Abstract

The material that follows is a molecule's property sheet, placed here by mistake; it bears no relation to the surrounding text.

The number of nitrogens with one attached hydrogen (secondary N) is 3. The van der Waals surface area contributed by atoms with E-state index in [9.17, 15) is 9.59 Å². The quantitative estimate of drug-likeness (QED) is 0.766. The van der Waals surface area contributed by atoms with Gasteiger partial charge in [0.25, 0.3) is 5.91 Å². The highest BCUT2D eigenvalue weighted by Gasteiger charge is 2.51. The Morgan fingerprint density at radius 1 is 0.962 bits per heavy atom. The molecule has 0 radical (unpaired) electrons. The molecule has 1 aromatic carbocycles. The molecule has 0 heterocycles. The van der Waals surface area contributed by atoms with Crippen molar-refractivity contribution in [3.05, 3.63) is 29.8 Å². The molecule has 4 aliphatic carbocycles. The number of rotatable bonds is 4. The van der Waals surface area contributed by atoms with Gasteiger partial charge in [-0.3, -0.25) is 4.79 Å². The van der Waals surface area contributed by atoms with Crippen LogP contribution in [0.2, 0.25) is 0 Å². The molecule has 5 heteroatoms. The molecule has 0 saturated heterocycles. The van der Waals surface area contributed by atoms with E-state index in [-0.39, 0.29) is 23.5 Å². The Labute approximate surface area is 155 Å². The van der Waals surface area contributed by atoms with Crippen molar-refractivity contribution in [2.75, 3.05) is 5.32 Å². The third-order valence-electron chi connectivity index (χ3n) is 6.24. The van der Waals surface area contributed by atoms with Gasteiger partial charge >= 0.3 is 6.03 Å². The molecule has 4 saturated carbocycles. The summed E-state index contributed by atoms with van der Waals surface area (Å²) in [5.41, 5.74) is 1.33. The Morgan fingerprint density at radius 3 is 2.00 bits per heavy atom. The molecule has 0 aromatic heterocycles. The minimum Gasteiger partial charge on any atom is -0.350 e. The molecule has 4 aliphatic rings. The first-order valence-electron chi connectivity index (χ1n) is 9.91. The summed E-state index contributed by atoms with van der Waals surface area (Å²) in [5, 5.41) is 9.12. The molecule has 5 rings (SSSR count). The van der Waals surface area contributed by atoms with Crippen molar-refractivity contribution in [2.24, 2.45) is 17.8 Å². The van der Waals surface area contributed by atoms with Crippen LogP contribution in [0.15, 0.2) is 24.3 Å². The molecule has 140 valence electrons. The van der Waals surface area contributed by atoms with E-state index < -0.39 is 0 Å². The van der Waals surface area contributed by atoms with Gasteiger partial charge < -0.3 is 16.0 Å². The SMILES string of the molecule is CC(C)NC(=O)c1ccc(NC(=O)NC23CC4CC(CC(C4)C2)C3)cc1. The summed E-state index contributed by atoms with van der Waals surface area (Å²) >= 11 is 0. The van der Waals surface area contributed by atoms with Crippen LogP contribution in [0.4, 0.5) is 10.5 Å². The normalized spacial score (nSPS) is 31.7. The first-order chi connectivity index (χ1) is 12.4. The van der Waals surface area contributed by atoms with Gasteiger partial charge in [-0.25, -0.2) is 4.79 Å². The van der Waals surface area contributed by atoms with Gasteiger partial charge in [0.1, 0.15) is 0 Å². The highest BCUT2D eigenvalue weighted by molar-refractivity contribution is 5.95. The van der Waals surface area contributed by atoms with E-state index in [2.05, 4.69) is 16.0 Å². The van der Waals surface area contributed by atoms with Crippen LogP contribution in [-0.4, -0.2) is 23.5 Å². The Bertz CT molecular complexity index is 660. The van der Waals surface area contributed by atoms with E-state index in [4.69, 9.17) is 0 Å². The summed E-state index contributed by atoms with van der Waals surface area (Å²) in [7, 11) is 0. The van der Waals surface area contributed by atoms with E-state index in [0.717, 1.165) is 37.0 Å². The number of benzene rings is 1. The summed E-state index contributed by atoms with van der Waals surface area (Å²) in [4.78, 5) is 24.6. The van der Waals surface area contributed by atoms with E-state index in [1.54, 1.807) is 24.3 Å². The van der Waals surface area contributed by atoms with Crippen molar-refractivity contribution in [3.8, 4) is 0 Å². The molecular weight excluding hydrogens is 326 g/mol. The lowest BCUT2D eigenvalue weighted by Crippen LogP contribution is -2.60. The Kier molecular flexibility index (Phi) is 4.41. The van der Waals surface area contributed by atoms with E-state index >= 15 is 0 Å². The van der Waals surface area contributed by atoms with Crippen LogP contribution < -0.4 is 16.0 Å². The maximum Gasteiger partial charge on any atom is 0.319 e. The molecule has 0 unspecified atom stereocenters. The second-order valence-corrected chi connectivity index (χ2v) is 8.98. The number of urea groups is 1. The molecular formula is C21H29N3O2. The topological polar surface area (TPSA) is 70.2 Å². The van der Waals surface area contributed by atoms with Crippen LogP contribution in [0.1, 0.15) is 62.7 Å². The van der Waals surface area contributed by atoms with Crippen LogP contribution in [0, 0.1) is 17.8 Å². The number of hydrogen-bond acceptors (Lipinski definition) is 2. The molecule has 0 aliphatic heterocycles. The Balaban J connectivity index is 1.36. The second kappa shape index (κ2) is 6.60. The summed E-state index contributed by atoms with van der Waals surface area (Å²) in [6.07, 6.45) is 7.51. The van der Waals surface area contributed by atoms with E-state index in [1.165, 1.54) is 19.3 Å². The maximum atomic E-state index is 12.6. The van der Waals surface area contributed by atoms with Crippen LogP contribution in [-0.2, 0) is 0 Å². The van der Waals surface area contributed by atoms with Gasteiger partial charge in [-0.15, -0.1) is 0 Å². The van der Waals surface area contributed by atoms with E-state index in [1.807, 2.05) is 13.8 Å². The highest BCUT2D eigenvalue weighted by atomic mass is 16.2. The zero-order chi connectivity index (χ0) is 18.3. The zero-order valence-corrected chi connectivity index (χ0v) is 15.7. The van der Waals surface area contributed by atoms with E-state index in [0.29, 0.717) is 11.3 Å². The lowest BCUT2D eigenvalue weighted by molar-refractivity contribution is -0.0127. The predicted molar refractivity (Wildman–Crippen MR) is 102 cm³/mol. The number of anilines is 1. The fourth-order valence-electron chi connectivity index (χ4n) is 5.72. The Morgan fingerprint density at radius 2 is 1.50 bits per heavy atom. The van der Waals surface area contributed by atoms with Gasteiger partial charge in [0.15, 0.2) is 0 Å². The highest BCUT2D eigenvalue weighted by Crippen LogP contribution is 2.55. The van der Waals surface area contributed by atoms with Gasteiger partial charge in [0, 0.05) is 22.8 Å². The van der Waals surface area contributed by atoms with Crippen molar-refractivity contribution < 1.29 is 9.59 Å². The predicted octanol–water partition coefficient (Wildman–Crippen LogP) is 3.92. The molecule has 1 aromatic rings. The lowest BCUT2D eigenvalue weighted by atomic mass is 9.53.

For introductory robotics courses with high student/robot ratios, the lack of robotic hardware can be a problem in providing adequate hands-on experience with robot programming. Used in place of actual robots, computer animation can provide an acceptable substitute to gain insight into robot kinematics and programming. As well, the animation can be used to verify robot programs developed off-line as to movement sequence, illegal moves, and obstacle avoidance. This paper presents a detailed analysis of an algorithm used in a microcomputer animation of a robot moving in a work cell. Topics discussed include representation of the robot and objects in the work cell, specification of the view frame, perspective projection, and several techniques for producing the animation.

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